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Tag Results for 'Barrio Gótico'

Barcelona
Barcelona’s Top 5 Xurrerias: Every Day Is Fry-Day

Churros, the long, skinny, crenellated, sweet fried crullers made from just flour, water and salt, have been enjoyed for centuries in Spain, with hot chocolate and without. However, in Barcelona, xurros, as they are called in Catalan, are becoming an endangered species. Continue »

Barcelona
Ask CB: Vegetarian Eating in Barcelona?

Dear Culinary Backstreets,
We are traveling with a group of friends to Barcelona. A few of us are vegetarians, and we all love good food. I know Barcelona is a meat – and particularly pork – lover’s paradise, but can you recommend any vegetarian-friendly restaurants? Is it possible to enjoy tapas and Spanish cuisine without meat or fish? Continue »

Barcelona
Turrón: Have Yourself a Chewy Little Christmas

Typically eaten at Christmastime in Spain, turrón (a type of nougat) originated centuries ago. Some historians believe it was a sweet paste with nuts eaten by athletes in ancient Rome, while others trace its origins to a more elaborate medieval Arab delicacy that combined various toasted nuts with spices and honey. Continue »

Barcelona
La Pineda: The Sausage Club

It’s almost impossible to pass through Barcelona without setting foot in the Barrio Gótico, a warren of narrow, winding streets and medieval buildings that is the historic center of the old city. It’s also the epicenter of Barcelona’s tourist trade, which means that amongst all the Zara window displays, souvenir shops and tapas joints of questionable quality, it can be difficult to catch a glimpse of what the neighborhood once was. One lucky day, however, as we made our way through this touristic mishmash, we stumbled upon La Pineda, a true gem of old barrio authenticity. Continue »

Barcelona
Barcelona’s Top Street Foods

Editor’s note: This feature from Barcelona is the third installment in our series this week devoted to the top street foods in each of the Culinary Backstreets cities.

In Barcelona, a great deal of eating is done in the streets. Sidewalk cafés line the plazas and paseos, often to the point that it’s difficult to tell which tables belong to which establishment. Continue »

Barcelona
When the Going Gets Tough, the Catalonians Get Brewing

Once a mostly beer-free country, Spain – traditionally a land of wine drinkers – has recently started to develop a taste for the sudsy beverage, and Catalonians seem to have been the main pioneers behind this growing trend. The number of local craft breweries is increasing and so is the number of beer fans, who are also learning how to brew the drink at home. Put it all together and you have a young and adventurous market that is ready to experiment with tastes and textures to create stellar new beers with a distinct Mediterranean flavor. Continue »

Barcelona
Mercè Vins: Home Away from Office

Mercè Vins is exactly between two worlds, located on the quiet, narrow and dark Carrer d’Amargós, close to the shopping area of Portal de l’Àngel, near the Cathedral and Plaça de Sant Jaume, and on the border between the Barrio Gótico and Born neighborhoods, where there are numerous offices and public institutions, filled with employees looking for a breakfast that goes beyond a sad, ersatz “croissant” or for a lunch that approximates the kind of meal they would get if they were able to sneak back home. Continue »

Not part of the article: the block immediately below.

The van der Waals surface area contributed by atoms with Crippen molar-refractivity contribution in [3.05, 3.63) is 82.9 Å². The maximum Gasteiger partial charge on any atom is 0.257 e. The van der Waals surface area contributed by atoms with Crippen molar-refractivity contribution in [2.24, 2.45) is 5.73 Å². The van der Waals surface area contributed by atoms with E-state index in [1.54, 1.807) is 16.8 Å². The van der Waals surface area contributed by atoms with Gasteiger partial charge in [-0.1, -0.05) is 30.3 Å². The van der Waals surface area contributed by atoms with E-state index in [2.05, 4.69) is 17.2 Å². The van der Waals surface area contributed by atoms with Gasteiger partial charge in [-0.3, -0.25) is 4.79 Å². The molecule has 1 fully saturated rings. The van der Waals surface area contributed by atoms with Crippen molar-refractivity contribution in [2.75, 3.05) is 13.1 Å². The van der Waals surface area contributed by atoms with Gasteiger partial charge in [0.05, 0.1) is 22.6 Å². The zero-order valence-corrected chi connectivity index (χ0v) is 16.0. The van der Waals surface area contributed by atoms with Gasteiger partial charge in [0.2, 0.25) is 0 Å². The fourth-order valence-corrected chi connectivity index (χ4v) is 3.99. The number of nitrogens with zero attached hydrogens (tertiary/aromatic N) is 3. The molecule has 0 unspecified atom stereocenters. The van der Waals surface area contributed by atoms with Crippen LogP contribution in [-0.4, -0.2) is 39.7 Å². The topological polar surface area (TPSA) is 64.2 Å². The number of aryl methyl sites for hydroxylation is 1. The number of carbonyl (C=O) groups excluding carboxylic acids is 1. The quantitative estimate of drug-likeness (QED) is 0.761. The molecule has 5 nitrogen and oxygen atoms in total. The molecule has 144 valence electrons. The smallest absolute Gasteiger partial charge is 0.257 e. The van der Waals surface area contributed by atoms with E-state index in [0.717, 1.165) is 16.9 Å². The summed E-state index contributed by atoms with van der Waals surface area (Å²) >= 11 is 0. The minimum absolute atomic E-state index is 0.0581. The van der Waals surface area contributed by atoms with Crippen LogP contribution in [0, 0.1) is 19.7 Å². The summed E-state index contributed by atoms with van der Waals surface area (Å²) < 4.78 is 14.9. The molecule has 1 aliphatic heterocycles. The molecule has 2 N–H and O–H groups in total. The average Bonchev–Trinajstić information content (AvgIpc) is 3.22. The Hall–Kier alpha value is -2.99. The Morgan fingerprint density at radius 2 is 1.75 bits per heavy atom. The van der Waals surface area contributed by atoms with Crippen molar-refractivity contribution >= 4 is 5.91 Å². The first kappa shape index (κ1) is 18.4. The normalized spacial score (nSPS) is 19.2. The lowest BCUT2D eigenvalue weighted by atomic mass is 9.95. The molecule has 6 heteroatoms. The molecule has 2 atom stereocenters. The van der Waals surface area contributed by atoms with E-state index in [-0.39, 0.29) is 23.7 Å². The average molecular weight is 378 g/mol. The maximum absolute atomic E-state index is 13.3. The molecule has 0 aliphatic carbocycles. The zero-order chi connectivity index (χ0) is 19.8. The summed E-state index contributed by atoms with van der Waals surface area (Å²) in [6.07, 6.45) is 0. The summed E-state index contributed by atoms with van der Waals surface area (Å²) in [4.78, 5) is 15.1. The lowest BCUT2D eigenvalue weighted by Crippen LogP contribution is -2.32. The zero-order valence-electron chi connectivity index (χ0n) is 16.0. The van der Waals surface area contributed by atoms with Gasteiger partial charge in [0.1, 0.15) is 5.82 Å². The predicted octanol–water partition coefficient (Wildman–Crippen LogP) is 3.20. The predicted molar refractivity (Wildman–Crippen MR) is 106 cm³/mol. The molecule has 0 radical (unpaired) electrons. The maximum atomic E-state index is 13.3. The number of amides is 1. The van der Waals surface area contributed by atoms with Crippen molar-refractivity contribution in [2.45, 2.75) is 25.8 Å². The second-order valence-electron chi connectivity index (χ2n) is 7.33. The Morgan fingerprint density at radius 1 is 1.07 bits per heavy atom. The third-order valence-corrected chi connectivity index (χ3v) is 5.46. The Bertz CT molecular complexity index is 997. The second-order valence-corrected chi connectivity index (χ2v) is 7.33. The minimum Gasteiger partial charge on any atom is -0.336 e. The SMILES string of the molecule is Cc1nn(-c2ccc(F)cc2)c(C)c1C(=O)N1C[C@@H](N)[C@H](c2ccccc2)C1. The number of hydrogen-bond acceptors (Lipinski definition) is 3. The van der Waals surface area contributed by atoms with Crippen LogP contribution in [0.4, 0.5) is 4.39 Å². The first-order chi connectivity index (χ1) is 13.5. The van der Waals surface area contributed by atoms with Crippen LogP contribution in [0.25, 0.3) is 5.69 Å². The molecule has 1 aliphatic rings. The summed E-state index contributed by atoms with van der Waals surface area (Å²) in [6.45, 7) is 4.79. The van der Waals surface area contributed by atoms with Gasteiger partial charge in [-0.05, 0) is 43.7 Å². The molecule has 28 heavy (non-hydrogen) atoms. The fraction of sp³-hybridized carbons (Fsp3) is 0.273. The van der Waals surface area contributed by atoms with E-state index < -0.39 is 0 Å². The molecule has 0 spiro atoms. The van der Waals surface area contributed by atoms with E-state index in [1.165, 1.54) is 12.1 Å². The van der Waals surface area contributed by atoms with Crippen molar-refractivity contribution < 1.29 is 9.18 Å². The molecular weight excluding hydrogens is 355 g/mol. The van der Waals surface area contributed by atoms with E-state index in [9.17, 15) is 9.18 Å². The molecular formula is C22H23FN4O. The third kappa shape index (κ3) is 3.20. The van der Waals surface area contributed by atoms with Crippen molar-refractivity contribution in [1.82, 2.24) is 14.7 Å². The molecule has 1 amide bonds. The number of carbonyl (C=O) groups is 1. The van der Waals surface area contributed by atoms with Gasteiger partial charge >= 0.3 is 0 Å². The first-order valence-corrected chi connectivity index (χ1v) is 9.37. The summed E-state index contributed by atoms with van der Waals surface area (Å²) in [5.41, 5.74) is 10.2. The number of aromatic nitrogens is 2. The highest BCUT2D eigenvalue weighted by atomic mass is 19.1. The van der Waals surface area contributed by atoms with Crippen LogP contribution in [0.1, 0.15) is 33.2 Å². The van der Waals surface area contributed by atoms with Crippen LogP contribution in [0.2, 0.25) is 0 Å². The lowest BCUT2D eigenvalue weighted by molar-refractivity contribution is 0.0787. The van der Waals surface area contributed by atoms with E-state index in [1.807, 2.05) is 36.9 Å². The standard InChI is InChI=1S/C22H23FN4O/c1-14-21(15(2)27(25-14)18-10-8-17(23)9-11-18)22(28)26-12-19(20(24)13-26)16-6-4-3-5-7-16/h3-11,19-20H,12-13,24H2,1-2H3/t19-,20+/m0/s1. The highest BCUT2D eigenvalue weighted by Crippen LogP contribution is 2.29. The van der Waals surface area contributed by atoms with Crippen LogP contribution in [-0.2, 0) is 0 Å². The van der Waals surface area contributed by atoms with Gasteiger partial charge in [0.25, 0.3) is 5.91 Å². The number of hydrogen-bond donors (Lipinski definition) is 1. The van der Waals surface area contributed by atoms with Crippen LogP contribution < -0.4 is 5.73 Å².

Barcelona
Bagauda: Northern Comfort

Everyone knows that Germany and France can both make a mean loaf of bread. But what about Spain? When was the last time you heard someone say something like, “What this meal really needs is some delicious Spanish bread!” You’ve never heard anyone say that and the reason is that the bread in Spain is, with few exceptions, decidedly mediocre, with even the smallest bakeries producing the majority of their “fresh-baked” product using partially baked or frozen dough made in factories using industrial yeasts and preservatives. Continue »

Barcelona
Best Bites of 2012: Barcelona

Editor’s note: This is the penultimate installment of “Best Bites of 2012,” a roundup of our top culinary experiences over the last year. Stay tuned for our final “Best Bites” dispatch, from Istanbul, tomorrow.

Restaurant Roma
We hadn’t planned on bringing in La Nochevieja at Restaurant Roma, but it was nearby and we didn’t feel up for public-transport adventures on New Year’s Eve. Situated on a quiet street in the upscale but untouristy Barcelona neighborhood of Sant Gervasi, Roma is thoroughly nondescript – a neighborhood joint frequented by neighborhood people of a certain age. The wood-paneled walls, racks of Maxim magazines and TV mounted in the corner kept our expectations pretty low. Continue »

Barcelona
Turrón: Have Yourself a Chewy Little Christmas

Typically eaten at Christmastime in Spain, turrón (a type of nougat) originated centuries ago. Some historians believe it was a sweet paste with nuts eaten by athletes in ancient Rome, while others trace its origins to a more elaborate medieval Arab delicacy that combined various toasted nuts with spices and honey. First documented in Spanish by an Arab physician writing in 11th- century Andalusia, “turun” may have been introduced to the Iberian Peninsula by Arabs or Jews from North Africa during the period of al-Andalus. Continue »

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